But for the winter windsurfers among us who need a one wetsuit for all year a (mostly single linided) 5 mm wetsuit would be best.

With colder temperatures I also wear a neoprene cap, neoprene gloves (mittens with open palms are best) sometimes a lycra or a 1 mm neprene body under my wetsuit and neoprene booties.

The booties (the lower windsurfing shoes are no option in winter) and gloves/mittens are available in different thicknesses. Thicker is warmer but also reduce flexibility and feeling with the board/booms fast.

So, it’s best to test them out in fall so you have the right ones with you when going for an artic session.

What are your top winter windsurfing tips?

Though I live by the just provided winter windsurfing tips, there must be other tips I didn’t mention but which are great tips to add to this article for other windsurfers al around the globe.

So, if you have any, please share them in the comment section below!

If you found this article usefull, sharing on Facebook is apreciated.


How To Windsurf: Your Ultimate Windsurfing For Beginners Guide


how to windsurfWant to learn how to windsurf but have no clue where and how to start?

Do you need a recap on the windsurfing basics to refresh your memory?

Worry no longer because you finally found the right website!

Windsurfing is such a great sport and I’m sure, once you master the basics, there is no holding you back anymore.

However, it is a technical sport and might take some time to master, but don’t let this hold you back. I’m here to help you on your way and help you avoid mistakes most people would make when figuring out how to windsurf.

Trust me, in my 30+ years being a windsurfer I’ve made about any mistake there is to be made (and some even mor than once). The good thing about this is that you don’t have to make those dumb mistakes yourself as I’m about to show you how to stay away from those mistakes and guide you along to what you’ve always wanted to do…Learn how to windsurf in the shortest time possible!

So, what will you learn today?

Oh, wait, one more thing before we start…

Though I have learned the basics on my own there’s no reason for you to do the same. Actually I would strongly suggest you to take some windsurfing lessons. It’s the safest way to learn the beasics. You don’t need windsurfing gear of your own and a instructor can coach you and show you what you do wrong and let you see how to do it better.

 

  • How to be safe when learning how to windsurf
  • What windstrength is best for beginners
  • Where to windsurf
  • How to uphaul the sail
  • How to sail away
  • How to make your first turn
  • How to windsurf back to where you came from

So, as you can see, there is a lot to cover today, So I suggest to start right away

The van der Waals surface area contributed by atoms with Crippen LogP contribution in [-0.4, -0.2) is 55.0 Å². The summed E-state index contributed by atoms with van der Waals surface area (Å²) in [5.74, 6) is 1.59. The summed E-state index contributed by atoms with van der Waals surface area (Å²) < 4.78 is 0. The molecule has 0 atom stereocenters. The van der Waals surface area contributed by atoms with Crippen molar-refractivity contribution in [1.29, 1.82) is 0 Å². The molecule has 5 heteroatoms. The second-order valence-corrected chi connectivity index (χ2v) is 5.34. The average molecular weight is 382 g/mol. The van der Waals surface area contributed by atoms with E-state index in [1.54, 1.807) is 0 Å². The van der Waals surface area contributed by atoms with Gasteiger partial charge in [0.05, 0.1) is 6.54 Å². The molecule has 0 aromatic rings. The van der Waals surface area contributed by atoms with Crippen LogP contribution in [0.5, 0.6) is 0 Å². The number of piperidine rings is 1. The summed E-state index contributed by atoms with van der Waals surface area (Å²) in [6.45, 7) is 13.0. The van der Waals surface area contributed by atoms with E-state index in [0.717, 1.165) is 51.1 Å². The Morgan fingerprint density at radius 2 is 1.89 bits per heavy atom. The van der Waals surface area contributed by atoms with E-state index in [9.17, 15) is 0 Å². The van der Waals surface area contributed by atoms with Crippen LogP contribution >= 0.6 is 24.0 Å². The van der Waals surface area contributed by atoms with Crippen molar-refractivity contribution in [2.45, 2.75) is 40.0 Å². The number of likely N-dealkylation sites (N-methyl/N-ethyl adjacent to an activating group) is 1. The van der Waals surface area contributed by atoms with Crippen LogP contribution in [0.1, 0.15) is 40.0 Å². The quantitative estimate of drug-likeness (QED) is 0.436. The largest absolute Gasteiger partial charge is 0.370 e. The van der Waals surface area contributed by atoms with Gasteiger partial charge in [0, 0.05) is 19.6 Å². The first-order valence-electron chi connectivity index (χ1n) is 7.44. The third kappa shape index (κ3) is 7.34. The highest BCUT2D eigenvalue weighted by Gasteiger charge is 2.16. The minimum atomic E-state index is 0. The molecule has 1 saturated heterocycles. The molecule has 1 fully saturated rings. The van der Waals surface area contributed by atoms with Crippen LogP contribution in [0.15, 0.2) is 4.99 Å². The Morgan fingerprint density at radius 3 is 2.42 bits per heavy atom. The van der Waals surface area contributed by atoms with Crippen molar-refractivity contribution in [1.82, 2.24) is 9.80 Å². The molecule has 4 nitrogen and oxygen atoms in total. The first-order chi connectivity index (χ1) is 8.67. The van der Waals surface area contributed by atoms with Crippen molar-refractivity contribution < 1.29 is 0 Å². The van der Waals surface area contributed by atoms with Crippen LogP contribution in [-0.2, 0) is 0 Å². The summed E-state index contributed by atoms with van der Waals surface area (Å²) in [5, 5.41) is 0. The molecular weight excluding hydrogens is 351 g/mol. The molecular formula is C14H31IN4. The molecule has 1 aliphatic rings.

Learning how to windsurf and always be safe

I know it might sound boring to you when I want to teach you the windsurfing basics and right away I start to talk to you about safety.

But it really is necessary to tell you a thing or two about safety before we really dive into the good stuff.

So, there we go… Windsurfing is a great sport and once you’ve mastered the basics there is no reason why you should not be able to go out and practise with stronger winds. At the end it is true that learning the basics and windsurfing the first meters on your own are a great feeling but the real addiction kicks in when you are past the beginners stage and start to plane.

But to get there we need to master the beginning first.

No matter if you are a beginner or a more advanced windsurfer, safety should always be your top priority and if conditions seem to rough for you, they probably are!

  1. Better safe than sorry. So, only go out on the water when you think you are up to it. It’s always, and I repeat myself here, it’s always better to be safe than sorry!
  2. Don’t go windsurfing alone. With windsurfing being an extreme sport it’s always best to not go out on your board alone. When something happens there’s always someone near to help you and besides that it’s also much more fun to go wiondsurfing with someone else.
  3. Let others kow where you are. If you can’t find someone to go out on the water with (and I understand that, I’ve been in that situation more than once myself) than make sure you tell someone where you are and at what time you’ll check in with them to let them know you’re okay. With everyone nowadays having a mobile phone there’s really no excuse anymore to not be able to let your person of contact know where you are and how things are going.

What windstrength is best for beginners